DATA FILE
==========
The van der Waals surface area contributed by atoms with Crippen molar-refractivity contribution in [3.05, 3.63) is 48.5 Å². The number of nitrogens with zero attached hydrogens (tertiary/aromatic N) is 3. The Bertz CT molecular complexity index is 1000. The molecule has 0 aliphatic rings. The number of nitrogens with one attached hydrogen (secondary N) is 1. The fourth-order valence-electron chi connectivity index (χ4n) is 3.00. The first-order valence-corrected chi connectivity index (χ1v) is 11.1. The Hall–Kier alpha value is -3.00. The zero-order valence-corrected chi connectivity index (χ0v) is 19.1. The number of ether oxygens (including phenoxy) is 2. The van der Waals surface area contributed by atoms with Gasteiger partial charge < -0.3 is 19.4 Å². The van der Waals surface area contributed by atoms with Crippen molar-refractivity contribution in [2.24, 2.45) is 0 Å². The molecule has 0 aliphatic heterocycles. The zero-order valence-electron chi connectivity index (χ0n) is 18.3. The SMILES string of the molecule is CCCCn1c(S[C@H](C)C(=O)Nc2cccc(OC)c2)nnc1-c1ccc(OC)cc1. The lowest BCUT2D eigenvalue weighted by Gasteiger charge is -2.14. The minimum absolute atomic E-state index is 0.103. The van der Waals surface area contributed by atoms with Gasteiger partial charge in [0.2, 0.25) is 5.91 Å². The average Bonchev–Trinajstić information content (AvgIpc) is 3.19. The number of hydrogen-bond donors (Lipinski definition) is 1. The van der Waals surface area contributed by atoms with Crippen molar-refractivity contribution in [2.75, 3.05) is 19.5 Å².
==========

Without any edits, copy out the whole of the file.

The van der Waals surface area contributed by atoms with Crippen molar-refractivity contribution in [3.05, 3.63) is 48.5 Å². The number of nitrogens with zero attached hydrogens (tertiary/aromatic N) is 3. The Bertz CT molecular complexity index is 1000. The molecule has 0 aliphatic rings. The number of nitrogens with one attached hydrogen (secondary N) is 1. The fourth-order valence-electron chi connectivity index (χ4n) is 3.00. The first-order valence-corrected chi connectivity index (χ1v) is 11.1. The Hall–Kier alpha value is -3.00. The zero-order valence-corrected chi connectivity index (χ0v) is 19.1. The number of ether oxygens (including phenoxy) is 2. The van der Waals surface area contributed by atoms with Gasteiger partial charge < -0.3 is 19.4 Å². The van der Waals surface area contributed by atoms with Crippen molar-refractivity contribution in [2.24, 2.45) is 0 Å². The molecule has 0 aliphatic heterocycles. The zero-order valence-electron chi connectivity index (χ0n) is 18.3. The SMILES string of the molecule is CCCCn1c(S[C@H](C)C(=O)Nc2cccc(OC)c2)nnc1-c1ccc(OC)cc1. The lowest BCUT2D eigenvalue weighted by Gasteiger charge is -2.14. The minimum absolute atomic E-state index is 0.103. The van der Waals surface area contributed by atoms with Gasteiger partial charge in [0.2, 0.25) is 5.91 Å². The average Bonchev–Trinajstić information content (AvgIpc) is 3.19. The number of hydrogen-bond donors (Lipinski definition) is 1. The van der Waals surface area contributed by atoms with Crippen molar-refractivity contribution in [2.75, 3.05) is 19.5 Å².